Liz Ryan, For the Camera
I lost my job in October. I have great experience, but I'm not getting a lot of interviews. I go through the motions and send out resumes every day, but I've pretty much lost my confidence, although I had just gotten promoted when our division folded.
My recent job interviews have been stressful. I don't feel like I'm convincing when I'm so unsure of myself. What do you recommend?
When you have a mojo deficit, you can't conduct a full-out, enthusiastic job search. Your energy is down, you don't feel great about yourself and you aren't doing your best thinking.
That's why it's critical to begin rebuilding your mojo before you blast off any more resumes. Your appeals won't make a hiring manager's heart beat faster if you don't feel powerful as you write them.
No one could blame you for being tired and demoralized. The problem certainly isn't you! Not only is the job market tough, but the recruiting process itself is completely broken. It's dysfunctional.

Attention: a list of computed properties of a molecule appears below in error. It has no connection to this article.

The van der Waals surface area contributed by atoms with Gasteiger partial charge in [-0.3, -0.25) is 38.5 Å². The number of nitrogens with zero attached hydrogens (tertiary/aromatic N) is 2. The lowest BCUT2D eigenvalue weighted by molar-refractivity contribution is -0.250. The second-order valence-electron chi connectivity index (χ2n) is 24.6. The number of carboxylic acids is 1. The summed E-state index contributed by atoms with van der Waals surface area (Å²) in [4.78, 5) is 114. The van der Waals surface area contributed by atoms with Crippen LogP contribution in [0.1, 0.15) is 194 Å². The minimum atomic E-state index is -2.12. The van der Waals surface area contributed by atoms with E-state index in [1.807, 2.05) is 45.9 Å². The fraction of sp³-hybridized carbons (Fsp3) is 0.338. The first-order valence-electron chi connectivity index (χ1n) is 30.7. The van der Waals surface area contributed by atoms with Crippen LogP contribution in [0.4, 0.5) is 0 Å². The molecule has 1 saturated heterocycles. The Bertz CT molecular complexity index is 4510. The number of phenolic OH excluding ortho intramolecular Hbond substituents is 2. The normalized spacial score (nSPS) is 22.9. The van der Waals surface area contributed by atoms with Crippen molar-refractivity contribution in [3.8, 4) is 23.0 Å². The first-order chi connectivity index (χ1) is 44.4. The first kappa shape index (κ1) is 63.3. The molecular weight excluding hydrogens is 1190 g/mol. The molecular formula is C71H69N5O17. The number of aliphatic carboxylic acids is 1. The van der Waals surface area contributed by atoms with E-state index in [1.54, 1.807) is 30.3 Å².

It isn't that hiring managers are rejecting your resume; for the most part, they're not even seeing it. I don't want you conducting your job search through the Black Hole, or groveling and climbing over piles of broken glass in the process.
Doing those things depletes your mojo like crazy. When your power starts to return, you'll research employers and reach out to their decision-makers with pithy, thoughtful overtures that talk about what's most relevant to those managers, namely, the business pain behind the job ad.
You'll have better results that way. But let's get your mojo back in action, first.